top of page
All Posts: Blog2

[Math Evenings] Banach-Tarski Revisited 2: 2D Paradox

As a warm-up before the Banach-Tarski Paradox, we will prove a theorem that is the 2D version of the Banach-Tarski Paradox.

As I mentioned before, the greatness of the Banach Tarski lies in not only its elegance, but also the fact that we can produce two spheres from one by dividing the original sphere up into a finite number of pieces and a finite number of rigid motions. If we were able to split the sphere up into infinitely many pieces, there is no problem in grinding the original sphere into basically a powder of each particle having an infinitesimal radius, and restructuring it to form two spheres. But the very fact that we use a finite number of pieces and a finite number of rigid motions is what makes the theorem so magnificently beautiful.

The theorem below is hence a crude and more elementary of the Banach-Tarski Paradox.

Theorem 1.

For a unit circle C on the imaginary plane, consider C-{1} by excluding a point z=1 from C. Then, we can partition the unit circle into two areas A, B, and rotate B to obtain B' such that the union of A and B' is C.


First, let us define the area B as eq 1.

Then, for m and n defined as eq 2.1, eq 2.2 must also hold true. However, note that the power of the left hand side in eq 2.2 is not a natural number.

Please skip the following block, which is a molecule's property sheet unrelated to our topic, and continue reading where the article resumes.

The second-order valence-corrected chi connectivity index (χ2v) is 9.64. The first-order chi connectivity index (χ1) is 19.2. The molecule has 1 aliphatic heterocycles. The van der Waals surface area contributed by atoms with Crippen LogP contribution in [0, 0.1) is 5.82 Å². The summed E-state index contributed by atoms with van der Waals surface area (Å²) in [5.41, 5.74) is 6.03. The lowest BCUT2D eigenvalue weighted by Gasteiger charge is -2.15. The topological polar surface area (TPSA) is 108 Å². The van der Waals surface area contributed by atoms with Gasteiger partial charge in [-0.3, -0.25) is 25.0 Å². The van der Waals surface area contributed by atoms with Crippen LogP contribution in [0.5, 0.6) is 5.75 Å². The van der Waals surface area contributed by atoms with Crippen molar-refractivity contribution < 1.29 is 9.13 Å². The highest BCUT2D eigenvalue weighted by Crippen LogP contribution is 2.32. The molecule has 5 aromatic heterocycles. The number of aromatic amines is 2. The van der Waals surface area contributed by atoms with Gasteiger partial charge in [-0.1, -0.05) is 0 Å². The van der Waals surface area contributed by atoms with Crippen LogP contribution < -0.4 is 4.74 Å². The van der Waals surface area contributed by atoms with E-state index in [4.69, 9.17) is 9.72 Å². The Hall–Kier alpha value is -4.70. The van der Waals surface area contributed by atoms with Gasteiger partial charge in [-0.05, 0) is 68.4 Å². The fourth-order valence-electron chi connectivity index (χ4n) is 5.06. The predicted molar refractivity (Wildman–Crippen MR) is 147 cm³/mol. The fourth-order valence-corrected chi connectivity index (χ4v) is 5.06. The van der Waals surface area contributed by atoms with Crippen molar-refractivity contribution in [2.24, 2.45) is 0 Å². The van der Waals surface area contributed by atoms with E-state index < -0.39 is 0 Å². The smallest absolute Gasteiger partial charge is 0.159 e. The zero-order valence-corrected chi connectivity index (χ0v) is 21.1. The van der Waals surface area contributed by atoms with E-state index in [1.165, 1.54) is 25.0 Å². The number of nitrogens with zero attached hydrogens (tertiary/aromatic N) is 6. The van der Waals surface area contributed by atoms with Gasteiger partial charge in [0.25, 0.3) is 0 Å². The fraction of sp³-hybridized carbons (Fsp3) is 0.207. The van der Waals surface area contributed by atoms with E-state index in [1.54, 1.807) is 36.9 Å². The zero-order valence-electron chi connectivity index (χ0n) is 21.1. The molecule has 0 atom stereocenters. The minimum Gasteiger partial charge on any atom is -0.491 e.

Hence, all elements in B are distinct elements with one another, and are elements of the unit circle C. Then, A can be defined as eq 3.1. Note here that the set of natural numbers is a countably infinite set, and hence B is also a countably infinite set. This would mean that the union of A and B would be C-{1} as in eq 3.2.

Now we will apply rigid motion as in eq 4 to the set B.

This in turn gives us eq 5. But note that when n=1, 1 becomes an element of B' as eq 6 tells us.

Hence, from the definition of set A, the union of A and B' is C.


I think that this proof is one of the most straightforward and at the same time, not straightforward proofs. There is no complicated mathematics involved, but it gives us a surprising result that infinity plus one equals infinity. I personally believe this theorem to be a geometric representation of Hilbert's hotel paradox.


Recent Posts

See All
bottom of page